Sean Dyche has confirmed that striker Danny Ings is likely to leave Burnley Football Club this summer.
And in Saturday’s edition of ‘Turf’, the official matchday magazine, we carried an extensive interview with Danny on what appears to have been his Turf Moor farewell.
The following interview is featured in full below.…
When Danny Ings hit the net last Saturday against Hull City, it evoked an explosion of raw emotion.
It was a goal that meant so much to the England U21 striker, in a campaign that at times has often offered up a lot of frustration.
In a moment that briefly delayed feelings of resignation amongst a vociferous away end, the striker’s first instinct was to go and celebrate with the fans that have given him so much since he joined the club as an eighteen year-old boy.
The strike was not the decisive one everyone had hoped, but the intense and passionate expression he wore told the story of how much he cares for Burnley Football Club, as he explains with a heavy heart while he sits at Gawthorpe reflecting on relegation.
“It was emotional for me and all the lads. From the promotion to this season, they’ve been unbelievable and I was gutted for everyone connected to the football club on Saturday.
“My first instinct when I scored was to run over to the fans because we win games together, we lose games together and we score goals together.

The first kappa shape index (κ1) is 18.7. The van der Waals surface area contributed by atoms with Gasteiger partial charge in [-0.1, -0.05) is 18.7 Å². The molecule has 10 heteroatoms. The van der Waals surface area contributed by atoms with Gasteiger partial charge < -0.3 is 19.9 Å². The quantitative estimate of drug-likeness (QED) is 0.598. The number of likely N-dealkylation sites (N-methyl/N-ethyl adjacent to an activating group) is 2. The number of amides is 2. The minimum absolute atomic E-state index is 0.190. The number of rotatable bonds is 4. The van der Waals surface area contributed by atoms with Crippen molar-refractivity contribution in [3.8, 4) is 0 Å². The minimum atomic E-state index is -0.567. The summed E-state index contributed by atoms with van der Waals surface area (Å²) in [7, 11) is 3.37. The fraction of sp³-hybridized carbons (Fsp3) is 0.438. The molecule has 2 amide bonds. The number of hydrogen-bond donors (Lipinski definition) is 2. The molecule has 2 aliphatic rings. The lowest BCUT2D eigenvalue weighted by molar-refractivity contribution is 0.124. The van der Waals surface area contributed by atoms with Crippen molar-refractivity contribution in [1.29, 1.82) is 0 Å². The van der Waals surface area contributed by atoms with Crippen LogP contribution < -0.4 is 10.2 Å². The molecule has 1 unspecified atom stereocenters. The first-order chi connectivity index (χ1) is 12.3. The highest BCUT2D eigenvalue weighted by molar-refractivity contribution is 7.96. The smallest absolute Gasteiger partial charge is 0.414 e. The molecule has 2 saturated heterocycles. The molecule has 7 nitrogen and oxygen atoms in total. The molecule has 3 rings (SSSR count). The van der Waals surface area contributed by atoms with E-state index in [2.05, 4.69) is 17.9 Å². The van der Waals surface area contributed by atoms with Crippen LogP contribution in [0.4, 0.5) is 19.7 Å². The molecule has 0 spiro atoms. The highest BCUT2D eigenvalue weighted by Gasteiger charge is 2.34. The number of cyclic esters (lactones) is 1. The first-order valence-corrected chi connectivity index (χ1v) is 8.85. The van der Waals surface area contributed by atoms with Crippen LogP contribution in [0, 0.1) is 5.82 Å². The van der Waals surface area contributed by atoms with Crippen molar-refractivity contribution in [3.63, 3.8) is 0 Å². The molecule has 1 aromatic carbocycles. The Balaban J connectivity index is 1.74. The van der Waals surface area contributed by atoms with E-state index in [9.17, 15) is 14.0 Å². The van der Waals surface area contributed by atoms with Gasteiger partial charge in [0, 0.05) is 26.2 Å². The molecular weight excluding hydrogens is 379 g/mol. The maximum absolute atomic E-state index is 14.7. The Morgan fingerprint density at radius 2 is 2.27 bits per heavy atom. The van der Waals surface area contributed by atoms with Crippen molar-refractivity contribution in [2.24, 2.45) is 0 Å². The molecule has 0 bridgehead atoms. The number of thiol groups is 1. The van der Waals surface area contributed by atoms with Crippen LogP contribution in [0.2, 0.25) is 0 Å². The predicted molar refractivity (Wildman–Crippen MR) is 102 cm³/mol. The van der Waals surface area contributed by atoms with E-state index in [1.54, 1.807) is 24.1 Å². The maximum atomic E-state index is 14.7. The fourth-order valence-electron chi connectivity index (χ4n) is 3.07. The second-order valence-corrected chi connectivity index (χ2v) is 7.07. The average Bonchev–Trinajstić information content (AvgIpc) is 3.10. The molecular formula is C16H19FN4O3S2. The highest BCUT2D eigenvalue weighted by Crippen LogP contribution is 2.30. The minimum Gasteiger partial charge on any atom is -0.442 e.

“It’s important that the travelling fans who pay their hard-earned cash to come and support us were part of that goal as we were all hoping it would prove to be significant in keeping us in the league.
“It was unfortunate that we ended up going down despite the win but you could see by the expression on my face how much it meant and how much this football club means to me.
“I came here as an eighteen year-old boy and the first two years were extremely tough for me with injuries.
“I spent a lot of time in the gym and not only was I away from my friends and my family, I didn’t really have anyone up here apart from teammates.
“The lads and everyone at the club helped me settle well during one of the toughest times in my football career.
“Since then every year, I’ve grown more and more into a man and I can’t thank Burnley Football Club for everything they’ve done for me.
“I’ve got my disability project in the town and that will carry on throughout my career because to make a difference to those who haven’t had the chances I’ve had, in a town that has helped me so much, will always be something close to my heart.”